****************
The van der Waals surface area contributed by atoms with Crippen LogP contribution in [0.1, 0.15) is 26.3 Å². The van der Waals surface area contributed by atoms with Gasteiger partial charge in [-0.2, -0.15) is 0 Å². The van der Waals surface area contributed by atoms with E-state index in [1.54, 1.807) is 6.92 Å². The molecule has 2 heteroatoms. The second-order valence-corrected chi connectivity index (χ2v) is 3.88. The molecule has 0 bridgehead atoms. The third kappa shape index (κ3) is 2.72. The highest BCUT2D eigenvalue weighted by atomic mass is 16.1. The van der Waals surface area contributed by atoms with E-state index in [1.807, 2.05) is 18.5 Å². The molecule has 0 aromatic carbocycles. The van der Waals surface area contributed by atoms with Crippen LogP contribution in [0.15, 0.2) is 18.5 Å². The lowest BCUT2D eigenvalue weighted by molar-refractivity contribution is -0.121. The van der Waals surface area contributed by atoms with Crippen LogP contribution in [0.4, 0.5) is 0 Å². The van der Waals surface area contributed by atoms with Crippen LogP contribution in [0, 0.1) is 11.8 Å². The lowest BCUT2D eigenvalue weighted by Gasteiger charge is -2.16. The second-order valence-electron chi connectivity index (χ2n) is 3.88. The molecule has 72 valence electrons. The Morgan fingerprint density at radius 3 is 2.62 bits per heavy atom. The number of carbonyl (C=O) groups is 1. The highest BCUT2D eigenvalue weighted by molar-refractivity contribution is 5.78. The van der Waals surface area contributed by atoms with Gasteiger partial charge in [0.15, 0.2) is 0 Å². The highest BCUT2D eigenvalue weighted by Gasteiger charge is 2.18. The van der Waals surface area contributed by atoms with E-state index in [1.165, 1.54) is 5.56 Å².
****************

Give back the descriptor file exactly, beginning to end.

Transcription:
The van der Waals surface area contributed by atoms with Crippen LogP contribution in [0.1, 0.15) is 26.3 Å². The van der Waals surface area contributed by atoms with Gasteiger partial charge in [-0.2, -0.15) is 0 Å². The van der Waals surface area contributed by atoms with E-state index in [1.54, 1.807) is 6.92 Å². The molecule has 2 heteroatoms. The second-order valence-corrected chi connectivity index (χ2v) is 3.88. The molecule has 0 bridgehead atoms. The third kappa shape index (κ3) is 2.72. The highest BCUT2D eigenvalue weighted by atomic mass is 16.1. The van der Waals surface area contributed by atoms with E-state index in [1.807, 2.05) is 18.5 Å². The molecule has 0 aromatic carbocycles. The van der Waals surface area contributed by atoms with Crippen LogP contribution in [0.15, 0.2) is 18.5 Å². The lowest BCUT2D eigenvalue weighted by molar-refractivity contribution is -0.121. The van der Waals surface area contributed by atoms with Crippen LogP contribution in [0.4, 0.5) is 0 Å². The van der Waals surface area contributed by atoms with Crippen LogP contribution in [0, 0.1) is 11.8 Å². The lowest BCUT2D eigenvalue weighted by Gasteiger charge is -2.16. The second-order valence-electron chi connectivity index (χ2n) is 3.88. The molecule has 72 valence electrons. The Morgan fingerprint density at radius 3 is 2.62 bits per heavy atom. The number of carbonyl (C=O) groups is 1. The highest BCUT2D eigenvalue weighted by molar-refractivity contribution is 5.78. The van der Waals surface area contributed by atoms with Gasteiger partial charge in [0.15, 0.2) is 0 Å². The highest BCUT2D eigenvalue weighted by Gasteiger charge is 2.18. The van der Waals surface area contributed by atoms with E-state index in [1.165, 1.54) is 5.56 Å².